Newt Gingrich came to say a few words last Wednesday afternoon at the funeral mass of Howard "Bo" Callaway.
When the former Speaker of the U.S. House of Representatives was done, he had likely outlined his next book — and given credit for a revolution to his friend and longtime mentor.
Much like the gardens that carry the family name, Bo Callaway was a man of the seasons. He was many things — a son of influence and privilege, West Point graduate, U.S. Congressman, nearly a governor, Secretary of the Army, philanthropist, environmentalist, presidential campaign manager and businessman — in the different seasons of his 86-year journey.
But one thing he was always — even to the end — was a Republican. And that is the intersection at which Callaway and Gingrich met, formed a lasting bond and changed the course of history.
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"Bo helped me through the ’80s," Gingrich told the mourners packed into a wood and stone Catholic church next to Callaway Gardens.
Callaway chaired and backed GOPAC, an organzation that found and trained Republican candidates for state and local offices. By 1994, many of those Republicans were ready for the national stage and a role in the Republican control of the U.S. House.
"Without this, we never create the Republican majority," Gingrich said. "Republicans have held the House 16 of the last 20 years, and will likely hold it the next 20 years."
If Gingrich is the father of this movement — Bo Callaway is the grandfather.
Gingrich was the front guy for GOPAC. He was loud and aiming for the mountain top, building a coalition — and enemies — the entire climb. Callaway, who took over the organization founded by Deleware Gov. Pierre duPont, was in the background working the funders.
"He kept saying, this is going to work — just write the check," Gingrich said.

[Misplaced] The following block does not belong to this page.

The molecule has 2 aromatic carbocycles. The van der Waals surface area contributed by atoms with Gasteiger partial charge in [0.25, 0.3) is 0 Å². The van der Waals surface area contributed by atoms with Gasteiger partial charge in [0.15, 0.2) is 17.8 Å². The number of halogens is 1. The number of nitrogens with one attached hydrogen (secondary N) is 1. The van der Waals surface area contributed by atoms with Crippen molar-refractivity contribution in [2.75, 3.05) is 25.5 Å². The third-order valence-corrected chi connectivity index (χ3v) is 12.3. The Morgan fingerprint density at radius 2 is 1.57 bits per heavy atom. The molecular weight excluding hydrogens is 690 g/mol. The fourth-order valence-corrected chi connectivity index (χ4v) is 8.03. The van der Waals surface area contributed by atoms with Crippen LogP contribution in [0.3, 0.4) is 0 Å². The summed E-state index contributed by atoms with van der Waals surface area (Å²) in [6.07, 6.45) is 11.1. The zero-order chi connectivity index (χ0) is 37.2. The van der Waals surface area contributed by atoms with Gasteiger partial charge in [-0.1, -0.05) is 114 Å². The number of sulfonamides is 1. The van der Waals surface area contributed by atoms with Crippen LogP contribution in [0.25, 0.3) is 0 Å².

With the money beginning to fall into place, Gingrich, Callaway and the others plotting the Republican coup, met in the summer of 1989 at a remote place called the North Pole Basin, a rugged, isolated Rocky Mountain peak owned at the time by Callaway.
"We spent 18 days planing the 1994 Contact with America," Gingrich said. But it wasn’t just the political strategy that Gingrich recalled. He remembered 30-minute mountain hikes with Callaway.
They walked, they talked and they plotted.
Gingrich, a prolific author, said the North Pole Basin summit may be the subject of his next book.
The story Gingrich told at Callaway’s funeral left one man shaking his head.
U.S. Sen. Saxby Chambliss, a Moultrie Republican, will be retiring this year after eight years in the House and 12 years in the Senate.
He was one of those Republicans swept into power — "Class of ’94," he says with some pride.
Chambliss listened with great interest to Gingrich’s eulogy.
When it was over, Chambliss was asked about Callaway’s subtle and largely unnoticed role in the 1994 Republican takeover of the House.
"I had never heard that story before," Chambliss said. "There is no doubt, if it wasn’t for Bo Callaway, I would not be where I am today."
Nicely put, Senator. You are certainly not alone.